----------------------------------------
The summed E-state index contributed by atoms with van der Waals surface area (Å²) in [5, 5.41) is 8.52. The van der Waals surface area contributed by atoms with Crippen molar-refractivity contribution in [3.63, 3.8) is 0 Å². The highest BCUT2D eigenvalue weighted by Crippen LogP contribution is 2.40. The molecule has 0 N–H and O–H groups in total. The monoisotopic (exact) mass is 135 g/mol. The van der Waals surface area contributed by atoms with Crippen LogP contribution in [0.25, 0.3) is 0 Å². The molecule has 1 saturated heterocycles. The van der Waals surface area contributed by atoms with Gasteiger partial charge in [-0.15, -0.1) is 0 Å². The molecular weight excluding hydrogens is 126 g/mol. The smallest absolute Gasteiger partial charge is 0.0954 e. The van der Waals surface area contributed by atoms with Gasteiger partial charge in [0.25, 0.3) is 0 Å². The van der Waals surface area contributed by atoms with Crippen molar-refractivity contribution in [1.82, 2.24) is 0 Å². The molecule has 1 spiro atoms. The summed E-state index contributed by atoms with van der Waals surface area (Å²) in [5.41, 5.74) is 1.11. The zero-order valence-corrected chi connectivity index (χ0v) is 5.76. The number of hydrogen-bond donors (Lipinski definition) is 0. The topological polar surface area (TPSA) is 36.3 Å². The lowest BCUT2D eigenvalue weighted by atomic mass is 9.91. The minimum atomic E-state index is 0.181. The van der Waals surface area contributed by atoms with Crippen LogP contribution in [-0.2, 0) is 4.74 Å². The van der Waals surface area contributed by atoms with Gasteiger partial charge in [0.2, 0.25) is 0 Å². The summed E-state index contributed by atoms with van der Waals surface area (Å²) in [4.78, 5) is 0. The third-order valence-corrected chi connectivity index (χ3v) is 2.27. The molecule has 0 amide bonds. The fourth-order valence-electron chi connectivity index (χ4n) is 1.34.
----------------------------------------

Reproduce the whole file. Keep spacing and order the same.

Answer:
The summed E-state index contributed by atoms with van der Waals surface area (Å²) in [5, 5.41) is 8.52. The van der Waals surface area contributed by atoms with Crippen molar-refractivity contribution in [3.63, 3.8) is 0 Å². The highest BCUT2D eigenvalue weighted by Crippen LogP contribution is 2.40. The molecule has 0 N–H and O–H groups in total. The monoisotopic (exact) mass is 135 g/mol. The van der Waals surface area contributed by atoms with Crippen LogP contribution in [0.25, 0.3) is 0 Å². The molecule has 1 saturated heterocycles. The van der Waals surface area contributed by atoms with Gasteiger partial charge in [-0.15, -0.1) is 0 Å². The molecular weight excluding hydrogens is 126 g/mol. The smallest absolute Gasteiger partial charge is 0.0954 e. The van der Waals surface area contributed by atoms with Gasteiger partial charge in [0.25, 0.3) is 0 Å². The van der Waals surface area contributed by atoms with Crippen molar-refractivity contribution in [1.82, 2.24) is 0 Å². The molecule has 1 spiro atoms. The summed E-state index contributed by atoms with van der Waals surface area (Å²) in [5.41, 5.74) is 1.11. The zero-order valence-corrected chi connectivity index (χ0v) is 5.76. The number of hydrogen-bond donors (Lipinski definition) is 0. The topological polar surface area (TPSA) is 36.3 Å². The lowest BCUT2D eigenvalue weighted by atomic mass is 9.91. The minimum atomic E-state index is 0.181. The van der Waals surface area contributed by atoms with Crippen LogP contribution in [-0.2, 0) is 4.74 Å². The van der Waals surface area contributed by atoms with Gasteiger partial charge in [0.2, 0.25) is 0 Å². The summed E-state index contributed by atoms with van der Waals surface area (Å²) in [4.78, 5) is 0. The third-order valence-corrected chi connectivity index (χ3v) is 2.27. The molecule has 0 amide bonds. The fourth-order valence-electron chi connectivity index (χ4n) is 1.34.